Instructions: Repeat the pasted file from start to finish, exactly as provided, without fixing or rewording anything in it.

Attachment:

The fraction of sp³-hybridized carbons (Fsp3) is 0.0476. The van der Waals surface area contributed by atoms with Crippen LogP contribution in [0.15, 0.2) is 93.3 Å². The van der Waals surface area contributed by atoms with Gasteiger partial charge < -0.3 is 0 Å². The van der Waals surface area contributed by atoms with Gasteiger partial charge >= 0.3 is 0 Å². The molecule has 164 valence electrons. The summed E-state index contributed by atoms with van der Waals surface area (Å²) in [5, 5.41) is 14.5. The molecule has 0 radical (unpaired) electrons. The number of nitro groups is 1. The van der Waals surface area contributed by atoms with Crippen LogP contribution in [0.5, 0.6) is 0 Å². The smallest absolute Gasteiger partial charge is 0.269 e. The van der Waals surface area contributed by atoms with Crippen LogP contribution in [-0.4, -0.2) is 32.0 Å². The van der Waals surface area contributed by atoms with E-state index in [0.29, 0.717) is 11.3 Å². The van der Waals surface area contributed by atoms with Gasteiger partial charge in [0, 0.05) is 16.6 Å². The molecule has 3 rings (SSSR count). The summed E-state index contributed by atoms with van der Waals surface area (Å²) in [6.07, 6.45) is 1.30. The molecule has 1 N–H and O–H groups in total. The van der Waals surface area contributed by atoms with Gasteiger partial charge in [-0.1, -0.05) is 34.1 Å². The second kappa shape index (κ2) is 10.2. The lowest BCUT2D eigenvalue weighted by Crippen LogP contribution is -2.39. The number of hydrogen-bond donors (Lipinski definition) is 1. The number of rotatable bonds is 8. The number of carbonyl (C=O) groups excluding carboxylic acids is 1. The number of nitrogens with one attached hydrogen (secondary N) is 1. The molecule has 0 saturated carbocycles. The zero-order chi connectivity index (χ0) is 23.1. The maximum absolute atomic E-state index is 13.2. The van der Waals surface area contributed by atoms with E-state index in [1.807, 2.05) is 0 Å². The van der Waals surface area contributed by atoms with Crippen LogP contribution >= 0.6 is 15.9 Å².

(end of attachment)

The fraction of sp³-hybridized carbons (Fsp3) is 0.0476. The van der Waals surface area contributed by atoms with Crippen LogP contribution in [0.15, 0.2) is 93.3 Å². The van der Waals surface area contributed by atoms with Gasteiger partial charge < -0.3 is 0 Å². The van der Waals surface area contributed by atoms with Gasteiger partial charge >= 0.3 is 0 Å². The molecule has 164 valence electrons. The summed E-state index contributed by atoms with van der Waals surface area (Å²) in [5, 5.41) is 14.5. The molecule has 0 radical (unpaired) electrons. The number of nitro groups is 1. The van der Waals surface area contributed by atoms with Crippen LogP contribution in [0.5, 0.6) is 0 Å². The smallest absolute Gasteiger partial charge is 0.269 e. The van der Waals surface area contributed by atoms with Crippen LogP contribution in [-0.4, -0.2) is 32.0 Å². The van der Waals surface area contributed by atoms with E-state index in [0.29, 0.717) is 11.3 Å². The van der Waals surface area contributed by atoms with Gasteiger partial charge in [0, 0.05) is 16.6 Å². The molecule has 3 rings (SSSR count). The summed E-state index contributed by atoms with van der Waals surface area (Å²) in [6.07, 6.45) is 1.30. The molecule has 1 N–H and O–H groups in total. The van der Waals surface area contributed by atoms with Gasteiger partial charge in [-0.1, -0.05) is 34.1 Å². The second kappa shape index (κ2) is 10.2. The lowest BCUT2D eigenvalue weighted by Crippen LogP contribution is -2.39. The number of hydrogen-bond donors (Lipinski definition) is 1. The number of rotatable bonds is 8. The number of carbonyl (C=O) groups excluding carboxylic acids is 1. The number of nitrogens with one attached hydrogen (secondary N) is 1. The molecule has 0 saturated carbocycles. The zero-order chi connectivity index (χ0) is 23.1. The maximum absolute atomic E-state index is 13.2. The van der Waals surface area contributed by atoms with E-state index in [1.807, 2.05) is 0 Å². The van der Waals surface area contributed by atoms with Crippen LogP contribution >= 0.6 is 15.9 Å².